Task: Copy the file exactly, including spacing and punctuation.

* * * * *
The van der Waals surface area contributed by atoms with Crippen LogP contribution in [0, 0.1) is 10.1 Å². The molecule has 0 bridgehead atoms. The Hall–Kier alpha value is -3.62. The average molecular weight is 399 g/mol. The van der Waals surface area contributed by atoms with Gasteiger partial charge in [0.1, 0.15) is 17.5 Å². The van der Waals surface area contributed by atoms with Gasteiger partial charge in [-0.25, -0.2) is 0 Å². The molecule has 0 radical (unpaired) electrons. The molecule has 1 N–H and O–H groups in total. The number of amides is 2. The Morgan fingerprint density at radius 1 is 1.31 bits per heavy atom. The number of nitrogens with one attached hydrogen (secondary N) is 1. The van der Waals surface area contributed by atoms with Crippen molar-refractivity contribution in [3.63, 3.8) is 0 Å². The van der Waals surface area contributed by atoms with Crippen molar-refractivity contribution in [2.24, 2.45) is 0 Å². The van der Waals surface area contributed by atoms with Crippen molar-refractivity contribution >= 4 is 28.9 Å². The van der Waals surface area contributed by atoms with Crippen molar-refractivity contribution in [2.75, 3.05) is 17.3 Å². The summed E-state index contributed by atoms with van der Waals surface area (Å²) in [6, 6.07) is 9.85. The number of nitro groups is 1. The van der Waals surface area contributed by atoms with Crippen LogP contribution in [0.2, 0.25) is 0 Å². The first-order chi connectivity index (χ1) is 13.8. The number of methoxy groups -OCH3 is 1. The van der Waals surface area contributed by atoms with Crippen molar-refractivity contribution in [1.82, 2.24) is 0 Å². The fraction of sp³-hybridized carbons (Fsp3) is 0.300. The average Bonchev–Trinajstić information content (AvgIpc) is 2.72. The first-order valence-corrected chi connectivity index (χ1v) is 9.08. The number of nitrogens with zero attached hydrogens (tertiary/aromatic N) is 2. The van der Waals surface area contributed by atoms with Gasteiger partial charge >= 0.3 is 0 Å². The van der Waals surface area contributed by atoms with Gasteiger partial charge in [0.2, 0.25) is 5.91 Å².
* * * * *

The van der Waals surface area contributed by atoms with Crippen LogP contribution in [0, 0.1) is 10.1 Å². The molecule has 0 bridgehead atoms. The Hall–Kier alpha value is -3.62. The average molecular weight is 399 g/mol. The van der Waals surface area contributed by atoms with Gasteiger partial charge in [0.1, 0.15) is 17.5 Å². The van der Waals surface area contributed by atoms with Gasteiger partial charge in [-0.25, -0.2) is 0 Å². The molecule has 0 radical (unpaired) electrons. The molecule has 1 N–H and O–H groups in total. The number of amides is 2. The Morgan fingerprint density at radius 1 is 1.31 bits per heavy atom. The number of nitrogens with one attached hydrogen (secondary N) is 1. The van der Waals surface area contributed by atoms with Crippen molar-refractivity contribution in [3.63, 3.8) is 0 Å². The van der Waals surface area contributed by atoms with Crippen molar-refractivity contribution in [2.24, 2.45) is 0 Å². The van der Waals surface area contributed by atoms with Crippen molar-refractivity contribution >= 4 is 28.9 Å². The van der Waals surface area contributed by atoms with Crippen molar-refractivity contribution in [2.75, 3.05) is 17.3 Å². The summed E-state index contributed by atoms with van der Waals surface area (Å²) in [6, 6.07) is 9.85. The number of nitro groups is 1. The van der Waals surface area contributed by atoms with Crippen LogP contribution in [0.2, 0.25) is 0 Å². The first-order chi connectivity index (χ1) is 13.8. The number of methoxy groups -OCH3 is 1. The van der Waals surface area contributed by atoms with Crippen molar-refractivity contribution in [1.82, 2.24) is 0 Å². The fraction of sp³-hybridized carbons (Fsp3) is 0.300. The average Bonchev–Trinajstić information content (AvgIpc) is 2.72. The first-order valence-corrected chi connectivity index (χ1v) is 9.08. The number of nitrogens with zero attached hydrogens (tertiary/aromatic N) is 2. The van der Waals surface area contributed by atoms with Gasteiger partial charge >= 0.3 is 0 Å². The van der Waals surface area contributed by atoms with Gasteiger partial charge in [0.2, 0.25) is 5.91 Å².